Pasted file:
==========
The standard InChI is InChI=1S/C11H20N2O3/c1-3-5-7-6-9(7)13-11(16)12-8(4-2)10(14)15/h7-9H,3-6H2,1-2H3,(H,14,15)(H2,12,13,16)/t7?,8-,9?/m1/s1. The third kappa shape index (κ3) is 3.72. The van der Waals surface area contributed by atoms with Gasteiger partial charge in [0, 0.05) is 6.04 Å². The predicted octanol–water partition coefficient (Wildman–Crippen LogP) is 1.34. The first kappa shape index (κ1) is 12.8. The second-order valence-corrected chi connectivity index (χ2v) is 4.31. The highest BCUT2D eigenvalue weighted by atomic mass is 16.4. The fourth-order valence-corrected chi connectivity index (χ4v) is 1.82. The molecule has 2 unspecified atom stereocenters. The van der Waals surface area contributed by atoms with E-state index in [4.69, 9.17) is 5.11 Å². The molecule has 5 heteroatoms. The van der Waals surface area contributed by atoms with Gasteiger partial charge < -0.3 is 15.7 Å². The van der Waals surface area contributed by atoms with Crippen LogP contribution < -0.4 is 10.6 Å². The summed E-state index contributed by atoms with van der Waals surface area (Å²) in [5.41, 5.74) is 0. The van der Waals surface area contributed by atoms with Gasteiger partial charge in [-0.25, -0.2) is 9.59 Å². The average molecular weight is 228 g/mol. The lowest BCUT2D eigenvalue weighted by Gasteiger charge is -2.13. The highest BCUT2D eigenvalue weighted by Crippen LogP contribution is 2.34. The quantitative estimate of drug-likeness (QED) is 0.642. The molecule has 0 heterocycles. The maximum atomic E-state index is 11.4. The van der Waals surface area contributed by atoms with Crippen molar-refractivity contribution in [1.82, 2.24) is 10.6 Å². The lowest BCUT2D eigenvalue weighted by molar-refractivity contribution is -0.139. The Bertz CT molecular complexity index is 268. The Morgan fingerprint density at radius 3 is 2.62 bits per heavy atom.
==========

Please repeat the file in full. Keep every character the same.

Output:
The standard InChI is InChI=1S/C11H20N2O3/c1-3-5-7-6-9(7)13-11(16)12-8(4-2)10(14)15/h7-9H,3-6H2,1-2H3,(H,14,15)(H2,12,13,16)/t7?,8-,9?/m1/s1. The third kappa shape index (κ3) is 3.72. The van der Waals surface area contributed by atoms with Gasteiger partial charge in [0, 0.05) is 6.04 Å². The predicted octanol–water partition coefficient (Wildman–Crippen LogP) is 1.34. The first kappa shape index (κ1) is 12.8. The second-order valence-corrected chi connectivity index (χ2v) is 4.31. The highest BCUT2D eigenvalue weighted by atomic mass is 16.4. The fourth-order valence-corrected chi connectivity index (χ4v) is 1.82. The molecule has 2 unspecified atom stereocenters. The van der Waals surface area contributed by atoms with E-state index in [4.69, 9.17) is 5.11 Å². The molecule has 5 heteroatoms. The van der Waals surface area contributed by atoms with Gasteiger partial charge < -0.3 is 15.7 Å². The van der Waals surface area contributed by atoms with Crippen LogP contribution < -0.4 is 10.6 Å². The summed E-state index contributed by atoms with van der Waals surface area (Å²) in [5.41, 5.74) is 0. The van der Waals surface area contributed by atoms with Gasteiger partial charge in [-0.25, -0.2) is 9.59 Å². The average molecular weight is 228 g/mol. The lowest BCUT2D eigenvalue weighted by Gasteiger charge is -2.13. The highest BCUT2D eigenvalue weighted by Crippen LogP contribution is 2.34. The quantitative estimate of drug-likeness (QED) is 0.642. The molecule has 0 heterocycles. The maximum atomic E-state index is 11.4. The van der Waals surface area contributed by atoms with Crippen molar-refractivity contribution in [1.82, 2.24) is 10.6 Å². The lowest BCUT2D eigenvalue weighted by molar-refractivity contribution is -0.139. The Bertz CT molecular complexity index is 268. The Morgan fingerprint density at radius 3 is 2.62 bits per heavy atom.